A hard les­son in PC mad­ness

The Reporter (Lansdale, PA) - - OPINION - Chris­tine Flow­ers Colum­nist

When I went to Bryn Mawr, over three decades ago, there was only one wo­man con­nected with the school who re­ally im­pressed me, and that was Kate Hep­burn.

I was in awe of the great­est Amer­i­can ac­tress of the 20th cen­tury, and could not be­lieve that I was fol­low­ing in her foot­steps around cam­pus. It wasn’t un­til my sec­ond or third year at the old Ivy-cov­ered home­stead that I re­al­ized the true hero­ine of Bryn Mawr Col­lege was its founder, M. Carey Thomas. The “M” stood for Martha, she was born in Bal­ti­more and she was one heck of an icon­o­clast. To Thomas, it was im­por­tant to pro­vide women with the same ed­u­ca­tional op­por­tu­ni­ties as men, and not sim­ply pro­vide glo­ri­fied “fin­ish­ing schools” where they could pass their time learn­ing the do­mes­tic arts that would make them suit­able brides. She was a fierce suf­fragette, a fem­i­nist of the early part of the last cen­tury and a wo­man who truly cared about ed­u­cat­ing fe­male minds.

She was also, by some ac­counts, a racist and an an­ti­semite. There are com­ments at­trib­uted to her that, seen through a 21st cen­tury lens, show that she was not ex­actly the paragon of virtue I was led to be­lieve in those hal­cyon days on the Main Line.

Of course, we are now sup­posed to erase from the cor­ri­dors of his­tory the foot­prints of any­one who did not wear a pro­gres­sive halo. By that I mean, if there is a hint of po­lit­i­cal in­cor­rect­ness in your past, you do not make the fi­nal cut into the Hall of So­cially Ap­proved Fame.

Re­cently, my alma mater ac­qui­esced in the de­mands of cur­rent stu­dents and agreed that it would no longer re­fer to the most im­por­tant build­ing on cam­pus, “Thomas Great Hall” as “Thomas Great Hall.” Ac­cord­ing to a state­ment from Pres­i­dent Kim Cas­sidy: “While Thomas had a pro­found im­pact on op­por­tu­ni­ties for women in higher ed­u­ca­tion, on the aca­demic devel­op­ment and iden­tity of Bryn Mawr, and on the phys­i­cal plan of the cam­pus, she also openly and vig­or­ously ad­vanced racism and anti-semitism as part of her vi­sion of the col­lege.”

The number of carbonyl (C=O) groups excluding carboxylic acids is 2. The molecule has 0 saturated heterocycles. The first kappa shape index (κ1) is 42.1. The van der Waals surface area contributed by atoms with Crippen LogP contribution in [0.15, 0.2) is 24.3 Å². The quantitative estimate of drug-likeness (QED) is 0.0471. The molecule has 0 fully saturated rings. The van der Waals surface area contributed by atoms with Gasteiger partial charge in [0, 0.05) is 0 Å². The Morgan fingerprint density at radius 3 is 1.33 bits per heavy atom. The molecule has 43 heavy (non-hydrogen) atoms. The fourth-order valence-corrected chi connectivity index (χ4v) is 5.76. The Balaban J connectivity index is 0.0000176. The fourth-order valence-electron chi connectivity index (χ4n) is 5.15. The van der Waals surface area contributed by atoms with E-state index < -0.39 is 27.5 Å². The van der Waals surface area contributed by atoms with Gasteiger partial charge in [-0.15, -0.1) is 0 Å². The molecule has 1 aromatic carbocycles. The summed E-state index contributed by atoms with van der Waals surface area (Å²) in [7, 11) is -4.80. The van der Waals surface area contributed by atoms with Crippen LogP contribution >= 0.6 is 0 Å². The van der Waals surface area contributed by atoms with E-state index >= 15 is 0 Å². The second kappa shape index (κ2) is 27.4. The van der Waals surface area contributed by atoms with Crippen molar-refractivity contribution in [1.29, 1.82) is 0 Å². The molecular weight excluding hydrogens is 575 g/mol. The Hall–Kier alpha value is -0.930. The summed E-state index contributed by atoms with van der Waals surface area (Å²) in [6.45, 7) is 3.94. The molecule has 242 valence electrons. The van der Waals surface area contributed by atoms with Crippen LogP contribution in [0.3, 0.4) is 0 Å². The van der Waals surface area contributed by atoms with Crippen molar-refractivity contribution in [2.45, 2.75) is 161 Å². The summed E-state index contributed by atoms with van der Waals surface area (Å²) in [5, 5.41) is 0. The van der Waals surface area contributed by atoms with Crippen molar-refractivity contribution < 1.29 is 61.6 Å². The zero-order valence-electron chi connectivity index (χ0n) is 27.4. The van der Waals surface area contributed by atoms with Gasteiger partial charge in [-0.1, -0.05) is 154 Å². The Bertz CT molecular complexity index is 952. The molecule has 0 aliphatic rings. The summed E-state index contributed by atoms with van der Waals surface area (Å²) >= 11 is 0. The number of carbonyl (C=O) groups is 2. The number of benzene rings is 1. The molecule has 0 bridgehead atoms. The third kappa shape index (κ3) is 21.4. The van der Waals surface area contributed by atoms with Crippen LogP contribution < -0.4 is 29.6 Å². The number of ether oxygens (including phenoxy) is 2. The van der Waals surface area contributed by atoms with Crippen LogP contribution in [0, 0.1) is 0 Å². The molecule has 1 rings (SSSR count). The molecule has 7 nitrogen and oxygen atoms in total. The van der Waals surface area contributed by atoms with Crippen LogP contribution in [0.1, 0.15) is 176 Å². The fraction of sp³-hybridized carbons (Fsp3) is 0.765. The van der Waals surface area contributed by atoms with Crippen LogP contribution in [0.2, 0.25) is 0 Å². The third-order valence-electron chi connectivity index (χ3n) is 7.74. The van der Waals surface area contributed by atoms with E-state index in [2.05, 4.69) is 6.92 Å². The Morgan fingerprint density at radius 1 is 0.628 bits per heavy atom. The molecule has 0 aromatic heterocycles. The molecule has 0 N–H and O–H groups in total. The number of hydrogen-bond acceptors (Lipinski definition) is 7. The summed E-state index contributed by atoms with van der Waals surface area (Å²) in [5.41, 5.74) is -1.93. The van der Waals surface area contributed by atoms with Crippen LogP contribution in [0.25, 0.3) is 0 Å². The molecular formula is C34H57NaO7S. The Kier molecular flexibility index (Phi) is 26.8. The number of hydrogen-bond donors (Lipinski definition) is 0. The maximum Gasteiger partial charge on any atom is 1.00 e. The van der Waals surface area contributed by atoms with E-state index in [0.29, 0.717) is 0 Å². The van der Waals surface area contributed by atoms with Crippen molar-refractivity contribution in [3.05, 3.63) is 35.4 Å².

Cas­sidy has de­cided to ban the use of the name “Thomas” from cam­pus, for the fore­see­able fu­ture. As she noted, “We will make a con­certed ef­fort to re­move as many ref­er­ences to the name as is pos­si­ble for this year.”

There are ways to crit­i­cize Thomas, and that in­cludes do­ing ex­actly what Bryn Mawr has al­ways (at least up un­til re­cently) done: Al­low for open and re­spect­ful debate about an issue of fun­da­men­tal im­por­tance to ev­ery­one who has ever walked across that gor­geous cam­pus. What the school has de­cided to do is pan­der to some ex­tremely nar­row-minded young women who be­lieve that they now own the soul and spirit of the school, and that there is no place for dis­sent. In Face­book fo­rums and else­where, alumna who have sug­gested that plac­ing a mora­to­rium on the name of Thomas bor­ders on the ridicu­lous have been harassed, at­tacked and treated with in­cred­i­ble dis­re­spect.

I watched over the past year as col­lege stu­dents on other cam­puses be­came over­heated and emo­tional when they were faced with the prospect of hav­ing to lis­ten to a cam­pus speaker who “trig­gered” in them feel­ings of anx­i­ety and de­spair. Whether you liked Charles Mur­ray, Ann Coul­ter or Milo, or you sim­ply wanted to shove their heads into a meat grinder, there was no ex­cuse for the in­fan­tile way th­ese ba­bies vom­ited all over the First Amend­ment. And smugly, I said to my­self “this would never hap­pen at Bryn Mawr.”

Well, this hasn’t ex­actly hap­pened at Bryn Mawr, not yet. But when you have the school ac­qui­esc­ing to some stu­dents who think that an im­per­fect hero is un­wor­thy of recog­ni­tion, even when they wouldn’t even be get­ting an ed­u­ca­tion if that hero hadn’t moved heaven and earth to will their (and our) col­lege into ex­is­tence, you know that it’s time to make other plans for re­union week­end. It’s also time to re­al­ize that we have cre­ated a gen­er­a­tion of vic­tims.

Or as the great Kate would have said “We are taught you must blame your fa­ther, your sis­ters, your broth­ers, the school, the teach­ers – but never blame your­self. It’s never your fault. But it’s al­ways your fault, be­cause if you wanted to change you’re the one who has got to change.”

Thank­fully, she’s not around to see this.

Newspapers in English

Newspapers from USA

© PressReader. All rights reserved.